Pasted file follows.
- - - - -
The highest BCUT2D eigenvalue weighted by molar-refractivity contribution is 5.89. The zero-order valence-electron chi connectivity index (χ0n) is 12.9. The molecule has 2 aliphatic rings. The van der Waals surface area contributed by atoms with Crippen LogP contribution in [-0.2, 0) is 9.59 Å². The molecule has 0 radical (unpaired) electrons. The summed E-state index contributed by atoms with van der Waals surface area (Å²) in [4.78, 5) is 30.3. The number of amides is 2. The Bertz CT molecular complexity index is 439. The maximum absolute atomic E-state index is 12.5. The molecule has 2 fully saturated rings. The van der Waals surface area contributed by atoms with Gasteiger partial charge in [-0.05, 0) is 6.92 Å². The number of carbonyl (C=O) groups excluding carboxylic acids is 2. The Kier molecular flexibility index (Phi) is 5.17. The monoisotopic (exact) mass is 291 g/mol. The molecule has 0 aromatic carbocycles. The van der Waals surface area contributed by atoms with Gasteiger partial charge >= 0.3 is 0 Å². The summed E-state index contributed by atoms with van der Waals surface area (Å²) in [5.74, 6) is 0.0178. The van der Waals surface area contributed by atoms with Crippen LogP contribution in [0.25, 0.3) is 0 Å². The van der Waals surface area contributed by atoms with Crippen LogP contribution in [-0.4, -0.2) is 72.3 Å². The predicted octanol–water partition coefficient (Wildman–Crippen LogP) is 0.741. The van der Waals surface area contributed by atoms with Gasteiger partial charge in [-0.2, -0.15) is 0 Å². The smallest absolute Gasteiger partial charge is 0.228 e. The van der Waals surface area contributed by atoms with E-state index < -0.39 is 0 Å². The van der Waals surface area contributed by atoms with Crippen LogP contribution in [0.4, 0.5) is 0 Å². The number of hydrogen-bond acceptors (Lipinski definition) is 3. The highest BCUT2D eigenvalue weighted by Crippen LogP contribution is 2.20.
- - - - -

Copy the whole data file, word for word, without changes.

The highest BCUT2D eigenvalue weighted by molar-refractivity contribution is 5.89. The zero-order valence-electron chi connectivity index (χ0n) is 12.9. The molecule has 2 aliphatic rings. The van der Waals surface area contributed by atoms with Crippen LogP contribution in [-0.2, 0) is 9.59 Å². The molecule has 0 radical (unpaired) electrons. The summed E-state index contributed by atoms with van der Waals surface area (Å²) in [4.78, 5) is 30.3. The number of amides is 2. The Bertz CT molecular complexity index is 439. The maximum absolute atomic E-state index is 12.5. The molecule has 2 fully saturated rings. The van der Waals surface area contributed by atoms with Gasteiger partial charge in [-0.05, 0) is 6.92 Å². The number of carbonyl (C=O) groups excluding carboxylic acids is 2. The Kier molecular flexibility index (Phi) is 5.17. The monoisotopic (exact) mass is 291 g/mol. The molecule has 0 aromatic carbocycles. The van der Waals surface area contributed by atoms with Gasteiger partial charge >= 0.3 is 0 Å². The summed E-state index contributed by atoms with van der Waals surface area (Å²) in [5.74, 6) is 0.0178. The van der Waals surface area contributed by atoms with Crippen LogP contribution in [0.25, 0.3) is 0 Å². The van der Waals surface area contributed by atoms with Crippen LogP contribution in [-0.4, -0.2) is 72.3 Å². The predicted octanol–water partition coefficient (Wildman–Crippen LogP) is 0.741. The van der Waals surface area contributed by atoms with Gasteiger partial charge in [-0.2, -0.15) is 0 Å². The smallest absolute Gasteiger partial charge is 0.228 e. The van der Waals surface area contributed by atoms with E-state index < -0.39 is 0 Å². The van der Waals surface area contributed by atoms with Crippen LogP contribution in [0.4, 0.5) is 0 Å². The number of hydrogen-bond acceptors (Lipinski definition) is 3. The highest BCUT2D eigenvalue weighted by Crippen LogP contribution is 2.20.